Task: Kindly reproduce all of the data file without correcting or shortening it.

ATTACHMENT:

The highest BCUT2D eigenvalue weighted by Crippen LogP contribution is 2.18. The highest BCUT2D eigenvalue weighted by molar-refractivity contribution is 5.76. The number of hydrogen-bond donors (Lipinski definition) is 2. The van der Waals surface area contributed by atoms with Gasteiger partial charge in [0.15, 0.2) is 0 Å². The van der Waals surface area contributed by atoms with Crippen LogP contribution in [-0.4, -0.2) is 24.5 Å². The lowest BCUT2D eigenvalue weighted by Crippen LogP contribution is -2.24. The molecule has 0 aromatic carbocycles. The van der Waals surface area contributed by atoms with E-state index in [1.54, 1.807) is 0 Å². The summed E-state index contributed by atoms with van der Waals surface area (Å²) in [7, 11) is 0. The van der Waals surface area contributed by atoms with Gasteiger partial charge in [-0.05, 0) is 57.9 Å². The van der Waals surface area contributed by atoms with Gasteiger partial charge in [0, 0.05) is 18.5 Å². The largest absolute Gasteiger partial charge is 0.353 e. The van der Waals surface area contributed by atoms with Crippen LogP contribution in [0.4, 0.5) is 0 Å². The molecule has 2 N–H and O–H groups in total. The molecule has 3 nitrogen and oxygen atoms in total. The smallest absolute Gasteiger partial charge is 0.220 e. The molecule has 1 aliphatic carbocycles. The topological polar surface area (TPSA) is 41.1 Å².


The highest BCUT2D eigenvalue weighted by Crippen LogP contribution is 2.18. The highest BCUT2D eigenvalue weighted by molar-refractivity contribution is 5.76. The number of hydrogen-bond donors (Lipinski definition) is 2. The van der Waals surface area contributed by atoms with Gasteiger partial charge in [0.15, 0.2) is 0 Å². The van der Waals surface area contributed by atoms with Crippen LogP contribution in [-0.4, -0.2) is 24.5 Å². The lowest BCUT2D eigenvalue weighted by Crippen LogP contribution is -2.24. The molecule has 0 aromatic carbocycles. The van der Waals surface area contributed by atoms with E-state index in [1.54, 1.807) is 0 Å². The summed E-state index contributed by atoms with van der Waals surface area (Å²) in [7, 11) is 0. The van der Waals surface area contributed by atoms with Gasteiger partial charge in [-0.05, 0) is 57.9 Å². The van der Waals surface area contributed by atoms with Gasteiger partial charge in [0, 0.05) is 18.5 Å². The largest absolute Gasteiger partial charge is 0.353 e. The van der Waals surface area contributed by atoms with Crippen LogP contribution in [0.4, 0.5) is 0 Å². The molecule has 2 N–H and O–H groups in total. The molecule has 3 nitrogen and oxygen atoms in total. The smallest absolute Gasteiger partial charge is 0.220 e. The molecule has 1 aliphatic carbocycles. The topological polar surface area (TPSA) is 41.1 Å².